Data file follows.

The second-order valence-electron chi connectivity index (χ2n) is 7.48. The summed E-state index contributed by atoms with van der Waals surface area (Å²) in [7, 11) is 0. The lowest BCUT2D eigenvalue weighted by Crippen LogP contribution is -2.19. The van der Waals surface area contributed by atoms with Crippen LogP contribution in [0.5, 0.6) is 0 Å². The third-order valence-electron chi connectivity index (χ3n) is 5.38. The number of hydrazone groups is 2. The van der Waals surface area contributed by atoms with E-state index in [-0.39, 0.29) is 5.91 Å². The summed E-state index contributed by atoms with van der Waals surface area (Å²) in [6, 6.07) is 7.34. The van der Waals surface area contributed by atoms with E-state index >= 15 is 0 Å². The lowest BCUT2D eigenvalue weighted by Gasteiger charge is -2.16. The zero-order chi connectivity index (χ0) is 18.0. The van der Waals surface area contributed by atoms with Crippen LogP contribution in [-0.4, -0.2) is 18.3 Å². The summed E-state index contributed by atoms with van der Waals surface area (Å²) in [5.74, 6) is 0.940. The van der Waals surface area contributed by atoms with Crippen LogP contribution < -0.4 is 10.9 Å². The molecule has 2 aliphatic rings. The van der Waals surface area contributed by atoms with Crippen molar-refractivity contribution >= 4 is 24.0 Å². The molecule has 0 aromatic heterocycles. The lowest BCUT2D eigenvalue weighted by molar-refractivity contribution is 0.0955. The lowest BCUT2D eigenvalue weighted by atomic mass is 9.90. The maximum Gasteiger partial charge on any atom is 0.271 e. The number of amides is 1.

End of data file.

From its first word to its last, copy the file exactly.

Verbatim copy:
The second-order valence-electron chi connectivity index (χ2n) is 7.48. The summed E-state index contributed by atoms with van der Waals surface area (Å²) in [7, 11) is 0. The lowest BCUT2D eigenvalue weighted by Crippen LogP contribution is -2.19. The van der Waals surface area contributed by atoms with Crippen LogP contribution in [0.5, 0.6) is 0 Å². The third-order valence-electron chi connectivity index (χ3n) is 5.38. The number of hydrazone groups is 2. The van der Waals surface area contributed by atoms with E-state index in [-0.39, 0.29) is 5.91 Å². The summed E-state index contributed by atoms with van der Waals surface area (Å²) in [6, 6.07) is 7.34. The van der Waals surface area contributed by atoms with E-state index >= 15 is 0 Å². The lowest BCUT2D eigenvalue weighted by Gasteiger charge is -2.16. The zero-order chi connectivity index (χ0) is 18.0. The van der Waals surface area contributed by atoms with Crippen LogP contribution in [-0.4, -0.2) is 18.3 Å². The summed E-state index contributed by atoms with van der Waals surface area (Å²) in [5.74, 6) is 0.940. The van der Waals surface area contributed by atoms with Crippen LogP contribution < -0.4 is 10.9 Å². The molecule has 2 aliphatic rings. The van der Waals surface area contributed by atoms with Crippen molar-refractivity contribution >= 4 is 24.0 Å². The molecule has 0 aromatic heterocycles. The lowest BCUT2D eigenvalue weighted by molar-refractivity contribution is 0.0955. The lowest BCUT2D eigenvalue weighted by atomic mass is 9.90. The maximum Gasteiger partial charge on any atom is 0.271 e. The number of amides is 1.